Yes, the cooling was marginal, but only if it needs fixed. And remember, many cars, even much more reliable American cars would be seen along the mountain roads with the hoods up.
Many cars burned more oil than a Jag back then.
These cars seemed to meet the basic expectations of the English market of MG, Austin, Rover, Triumph, etc. of the time. American, German others were already more reliable, different expectations.
But yes, I can somewhat agree.

Exactly right, he built a brilliant car for the price. And he had a budget to meet.

1 Like

How much more did Ferrari and Maserati cost than an XKE? And how much more reliable were those Italian cars? He built a car that cost less than half as much as them, and other than prestige, was probably about as good. He built them at a price that was affordable to many more people than those brands. Even with today’s prices, many more of us can afford them over 1960 Ferraris. He was not cheap, he was wise. And you may be somewhat correct on reliability, but first I contend the reliability was under stated, next I would say the reliability was in line with most other contemporary English cars.
And most important, IMO, non of these issues, even if significant begin to overshadow all the great stuff, costly stuff that I mentioned that Lyons put into these cars before most anyone else.

Your taking bits and pieces from each persons posts and taking things out of context
I’ll make it easy for all of us.
I love Jaguar
I love my Etypes plural
I have owned or own more than 45 Jaguars!
I’ve written Jaguar books
Hosted Jaguar tv shows
But most of all
I Love Youđź’‹
Spreading the love

Im not arguing against that: however, the brilliance of the car has been tainted by some seriously crappy items.

I don’t let the cars’ brilliance blind me to its faults.

Unfortunately, I think that does happen. I try not to. What am I taking out of context? I thought I was trying to put things in context, but maybe not so well?
My context is this was an extremely advance car with many features that were by no means cheap. It certainly was not perfect.
And I do not understand what your liking these cars, etc, has anything to do with the topic???

I love you
Spreading the love

Our expectations of cars of the 60s and 70s are not as they are today.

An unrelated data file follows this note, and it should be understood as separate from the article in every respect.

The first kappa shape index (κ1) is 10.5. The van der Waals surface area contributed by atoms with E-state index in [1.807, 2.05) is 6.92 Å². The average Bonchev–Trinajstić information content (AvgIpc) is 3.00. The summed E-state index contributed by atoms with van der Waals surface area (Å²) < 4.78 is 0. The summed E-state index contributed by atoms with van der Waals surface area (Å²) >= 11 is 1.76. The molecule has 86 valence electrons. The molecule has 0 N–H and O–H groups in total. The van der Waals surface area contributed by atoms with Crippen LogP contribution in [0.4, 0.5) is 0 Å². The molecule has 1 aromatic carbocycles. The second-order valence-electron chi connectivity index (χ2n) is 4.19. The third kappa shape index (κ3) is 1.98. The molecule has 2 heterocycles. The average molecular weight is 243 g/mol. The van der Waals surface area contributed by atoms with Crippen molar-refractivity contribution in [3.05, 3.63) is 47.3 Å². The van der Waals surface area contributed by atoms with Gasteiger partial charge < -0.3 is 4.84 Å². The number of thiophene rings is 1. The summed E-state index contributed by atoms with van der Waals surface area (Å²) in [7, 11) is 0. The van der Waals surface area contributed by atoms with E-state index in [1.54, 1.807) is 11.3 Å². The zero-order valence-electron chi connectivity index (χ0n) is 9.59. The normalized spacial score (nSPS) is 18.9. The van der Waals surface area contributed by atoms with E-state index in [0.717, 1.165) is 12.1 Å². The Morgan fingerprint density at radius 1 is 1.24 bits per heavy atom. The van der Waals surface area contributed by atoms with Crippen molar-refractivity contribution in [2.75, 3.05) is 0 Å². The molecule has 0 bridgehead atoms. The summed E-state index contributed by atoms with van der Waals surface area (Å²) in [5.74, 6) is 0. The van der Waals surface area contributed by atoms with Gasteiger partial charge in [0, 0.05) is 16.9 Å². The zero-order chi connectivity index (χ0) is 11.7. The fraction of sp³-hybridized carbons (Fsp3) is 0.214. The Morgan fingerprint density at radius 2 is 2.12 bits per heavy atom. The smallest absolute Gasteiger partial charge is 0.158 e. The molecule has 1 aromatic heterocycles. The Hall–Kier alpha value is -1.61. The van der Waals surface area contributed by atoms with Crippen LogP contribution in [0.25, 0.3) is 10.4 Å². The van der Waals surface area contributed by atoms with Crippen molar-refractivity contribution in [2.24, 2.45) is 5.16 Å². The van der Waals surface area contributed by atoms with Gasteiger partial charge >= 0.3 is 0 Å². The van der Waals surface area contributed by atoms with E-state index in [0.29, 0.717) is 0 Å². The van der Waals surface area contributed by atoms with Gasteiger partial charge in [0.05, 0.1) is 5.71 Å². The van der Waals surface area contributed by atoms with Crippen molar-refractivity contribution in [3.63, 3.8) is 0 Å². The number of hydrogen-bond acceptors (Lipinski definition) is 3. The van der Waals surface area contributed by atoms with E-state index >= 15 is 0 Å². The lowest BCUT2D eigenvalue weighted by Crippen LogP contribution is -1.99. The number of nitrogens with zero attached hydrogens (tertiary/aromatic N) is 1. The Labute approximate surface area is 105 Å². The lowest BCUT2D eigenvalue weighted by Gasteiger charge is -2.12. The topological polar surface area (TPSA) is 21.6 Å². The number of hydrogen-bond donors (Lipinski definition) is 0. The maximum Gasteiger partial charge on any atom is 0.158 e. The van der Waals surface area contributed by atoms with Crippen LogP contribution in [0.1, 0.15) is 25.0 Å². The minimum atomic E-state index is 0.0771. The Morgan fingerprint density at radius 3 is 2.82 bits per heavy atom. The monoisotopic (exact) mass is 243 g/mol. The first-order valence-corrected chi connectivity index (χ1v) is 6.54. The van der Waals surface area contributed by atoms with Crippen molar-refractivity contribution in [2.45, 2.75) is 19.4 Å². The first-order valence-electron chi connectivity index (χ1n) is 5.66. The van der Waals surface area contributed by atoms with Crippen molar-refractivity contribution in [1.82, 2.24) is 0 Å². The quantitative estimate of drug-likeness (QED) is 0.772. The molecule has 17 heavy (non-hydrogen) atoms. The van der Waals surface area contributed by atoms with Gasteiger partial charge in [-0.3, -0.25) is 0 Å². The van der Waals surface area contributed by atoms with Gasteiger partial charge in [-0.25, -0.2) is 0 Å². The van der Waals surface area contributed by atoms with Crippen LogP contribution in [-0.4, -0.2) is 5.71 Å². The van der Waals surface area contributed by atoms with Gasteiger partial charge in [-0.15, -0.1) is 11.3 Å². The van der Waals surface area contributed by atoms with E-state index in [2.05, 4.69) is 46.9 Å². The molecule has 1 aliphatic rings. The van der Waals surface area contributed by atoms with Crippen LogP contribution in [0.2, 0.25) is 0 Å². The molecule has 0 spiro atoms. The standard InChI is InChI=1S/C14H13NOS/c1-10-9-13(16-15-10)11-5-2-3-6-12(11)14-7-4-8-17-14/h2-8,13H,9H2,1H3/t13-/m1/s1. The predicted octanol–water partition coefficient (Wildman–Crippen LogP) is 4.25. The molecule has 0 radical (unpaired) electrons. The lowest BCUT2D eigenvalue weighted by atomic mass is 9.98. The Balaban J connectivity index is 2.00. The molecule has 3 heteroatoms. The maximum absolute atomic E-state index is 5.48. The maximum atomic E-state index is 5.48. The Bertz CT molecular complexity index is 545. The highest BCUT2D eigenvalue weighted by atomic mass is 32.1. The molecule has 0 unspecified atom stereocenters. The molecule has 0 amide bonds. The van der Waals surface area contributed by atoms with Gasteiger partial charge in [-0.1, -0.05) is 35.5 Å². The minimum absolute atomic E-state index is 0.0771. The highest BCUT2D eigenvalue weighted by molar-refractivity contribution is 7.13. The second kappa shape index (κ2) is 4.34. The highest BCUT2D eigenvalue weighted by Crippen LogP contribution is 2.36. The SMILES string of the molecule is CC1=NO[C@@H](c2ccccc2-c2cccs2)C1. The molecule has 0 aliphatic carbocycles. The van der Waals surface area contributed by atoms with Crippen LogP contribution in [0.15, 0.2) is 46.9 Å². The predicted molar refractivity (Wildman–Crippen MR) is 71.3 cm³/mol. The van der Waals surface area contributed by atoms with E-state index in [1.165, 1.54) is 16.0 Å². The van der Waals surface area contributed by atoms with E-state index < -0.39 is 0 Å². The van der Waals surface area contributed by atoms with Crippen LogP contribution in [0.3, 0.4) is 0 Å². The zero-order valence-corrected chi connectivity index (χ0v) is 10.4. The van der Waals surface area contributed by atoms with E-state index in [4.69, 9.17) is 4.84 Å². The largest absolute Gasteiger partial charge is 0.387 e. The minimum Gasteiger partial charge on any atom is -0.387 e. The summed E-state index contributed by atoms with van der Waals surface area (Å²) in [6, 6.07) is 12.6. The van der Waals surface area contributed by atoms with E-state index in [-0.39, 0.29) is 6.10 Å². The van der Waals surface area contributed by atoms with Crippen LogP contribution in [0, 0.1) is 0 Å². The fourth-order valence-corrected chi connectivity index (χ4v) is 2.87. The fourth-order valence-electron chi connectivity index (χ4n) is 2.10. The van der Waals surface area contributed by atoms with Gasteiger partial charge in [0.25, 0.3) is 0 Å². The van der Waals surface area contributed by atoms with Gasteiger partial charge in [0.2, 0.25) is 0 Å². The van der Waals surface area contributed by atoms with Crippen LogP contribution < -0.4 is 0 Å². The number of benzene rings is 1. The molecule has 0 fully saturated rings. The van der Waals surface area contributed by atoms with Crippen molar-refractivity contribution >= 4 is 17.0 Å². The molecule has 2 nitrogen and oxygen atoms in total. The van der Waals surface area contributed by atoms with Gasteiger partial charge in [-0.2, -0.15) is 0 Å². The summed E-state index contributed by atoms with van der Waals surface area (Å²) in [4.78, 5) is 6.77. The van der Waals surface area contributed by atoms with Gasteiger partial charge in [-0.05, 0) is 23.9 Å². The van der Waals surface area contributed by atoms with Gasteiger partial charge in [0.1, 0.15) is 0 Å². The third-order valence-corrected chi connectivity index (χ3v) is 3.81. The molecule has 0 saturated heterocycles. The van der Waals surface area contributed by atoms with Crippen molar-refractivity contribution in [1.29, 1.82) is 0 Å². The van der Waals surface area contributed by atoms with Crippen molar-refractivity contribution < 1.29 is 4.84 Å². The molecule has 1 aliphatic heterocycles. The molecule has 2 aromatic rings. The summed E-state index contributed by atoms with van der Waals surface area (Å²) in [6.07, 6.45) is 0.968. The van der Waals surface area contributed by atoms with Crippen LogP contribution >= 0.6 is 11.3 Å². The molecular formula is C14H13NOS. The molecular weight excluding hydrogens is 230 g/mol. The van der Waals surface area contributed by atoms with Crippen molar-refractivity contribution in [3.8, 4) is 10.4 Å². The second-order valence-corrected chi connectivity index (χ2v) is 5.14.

Yes heater and defroster were marginal. Engines if maintained well did
not burn much oil, but had a tendency to leak. Most of the cars of that era
ran hot, remember those canvas water bags hanging on grill?
I remember on trips to local mountains cars in turnouts filling radiators
from water fountains in route. Made the same trip a few weeks ago and a sign
read turn off A/C to prevent overheating.


John said…
“An air conditioner that doesn’t.”

Nope… i have a late sII with factory A/C, and it works really well. I don’t turn it up full blast or it will freeze me out.

Society has discovered discrimination as the great social weapon by which one may kill men without any bloodshed.
Hannah Arendt

1 Like

One place Jaguar / Lyons didn’t seem to skimp - the ashtray. I turned my attention to refitting the console and decided to remove the ashtray, opening it really for the first time.

I was surprised at how elaborate it was. It has a chrome plated “grill” where I presume the cigar/cigarette tip rests, that hinges upwards. I assume that’s for cleaning purposes. I don’t recall a hinged ash grille in other cars even of the same era. I suppose Jaguar (or perhaps the British) really took smoking seriously back then. Modern Jags don’t have this.

I suppose if there was some penny pinching here, perhaps it was in the coating of the ashtray pan itself. This is actually by far the most corroded part of the E-type I’ve found yet, including the battery tray and what I can see peering into the recesses of the bulkhead with the dashtop and bonnet locks removed. (and door panels removed.)

Even the receptacle for the ashtray has corrosion - I guess those smokes must really attack metal? Maybe Lyons could have plunked for some ceramic or high-temp plastic resin here. Oh well, looks like I’ll need to break out the sandblaster to clean off that rust.

Then I have to figure out what to recoat it with. I could use anything cosmetically since I don’t smoke, but if I could, I’d like something heat resistant. Was this coated or just bare metal from the factory?